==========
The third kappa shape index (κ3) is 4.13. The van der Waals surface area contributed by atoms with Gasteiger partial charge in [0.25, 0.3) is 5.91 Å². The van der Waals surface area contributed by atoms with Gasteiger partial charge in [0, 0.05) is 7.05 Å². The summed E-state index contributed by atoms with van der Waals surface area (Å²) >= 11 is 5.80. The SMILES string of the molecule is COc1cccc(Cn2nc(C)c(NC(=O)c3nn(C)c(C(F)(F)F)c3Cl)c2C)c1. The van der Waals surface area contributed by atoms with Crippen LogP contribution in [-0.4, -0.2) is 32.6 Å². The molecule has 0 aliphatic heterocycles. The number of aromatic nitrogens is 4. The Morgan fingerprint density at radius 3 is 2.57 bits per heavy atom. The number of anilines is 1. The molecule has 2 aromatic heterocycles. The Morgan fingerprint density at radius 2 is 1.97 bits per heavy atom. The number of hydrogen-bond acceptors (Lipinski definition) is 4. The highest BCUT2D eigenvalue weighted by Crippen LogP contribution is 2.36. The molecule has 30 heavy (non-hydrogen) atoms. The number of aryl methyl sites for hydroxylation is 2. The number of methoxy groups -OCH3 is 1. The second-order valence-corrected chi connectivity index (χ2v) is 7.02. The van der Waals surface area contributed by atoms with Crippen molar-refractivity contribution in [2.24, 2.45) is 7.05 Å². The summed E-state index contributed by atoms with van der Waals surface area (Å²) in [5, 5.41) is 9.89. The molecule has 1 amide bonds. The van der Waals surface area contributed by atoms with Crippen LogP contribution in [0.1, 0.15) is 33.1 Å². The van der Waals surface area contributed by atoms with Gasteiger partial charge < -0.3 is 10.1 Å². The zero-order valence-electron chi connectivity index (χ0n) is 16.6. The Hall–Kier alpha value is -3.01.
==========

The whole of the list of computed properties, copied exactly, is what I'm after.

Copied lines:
The third kappa shape index (κ3) is 4.13. The van der Waals surface area contributed by atoms with Gasteiger partial charge in [0.25, 0.3) is 5.91 Å². The van der Waals surface area contributed by atoms with Gasteiger partial charge in [0, 0.05) is 7.05 Å². The summed E-state index contributed by atoms with van der Waals surface area (Å²) >= 11 is 5.80. The SMILES string of the molecule is COc1cccc(Cn2nc(C)c(NC(=O)c3nn(C)c(C(F)(F)F)c3Cl)c2C)c1. The van der Waals surface area contributed by atoms with Crippen LogP contribution in [-0.4, -0.2) is 32.6 Å². The molecule has 0 aliphatic heterocycles. The number of aromatic nitrogens is 4. The Morgan fingerprint density at radius 3 is 2.57 bits per heavy atom. The number of anilines is 1. The molecule has 2 aromatic heterocycles. The Morgan fingerprint density at radius 2 is 1.97 bits per heavy atom. The number of hydrogen-bond acceptors (Lipinski definition) is 4. The highest BCUT2D eigenvalue weighted by Crippen LogP contribution is 2.36. The molecule has 30 heavy (non-hydrogen) atoms. The number of aryl methyl sites for hydroxylation is 2. The number of methoxy groups -OCH3 is 1. The second-order valence-corrected chi connectivity index (χ2v) is 7.02. The van der Waals surface area contributed by atoms with Crippen molar-refractivity contribution in [2.24, 2.45) is 7.05 Å². The summed E-state index contributed by atoms with van der Waals surface area (Å²) in [5, 5.41) is 9.89. The molecule has 1 amide bonds. The van der Waals surface area contributed by atoms with Crippen LogP contribution in [0.1, 0.15) is 33.1 Å². The van der Waals surface area contributed by atoms with Gasteiger partial charge < -0.3 is 10.1 Å². The zero-order valence-electron chi connectivity index (χ0n) is 16.6. The Hall–Kier alpha value is -3.01.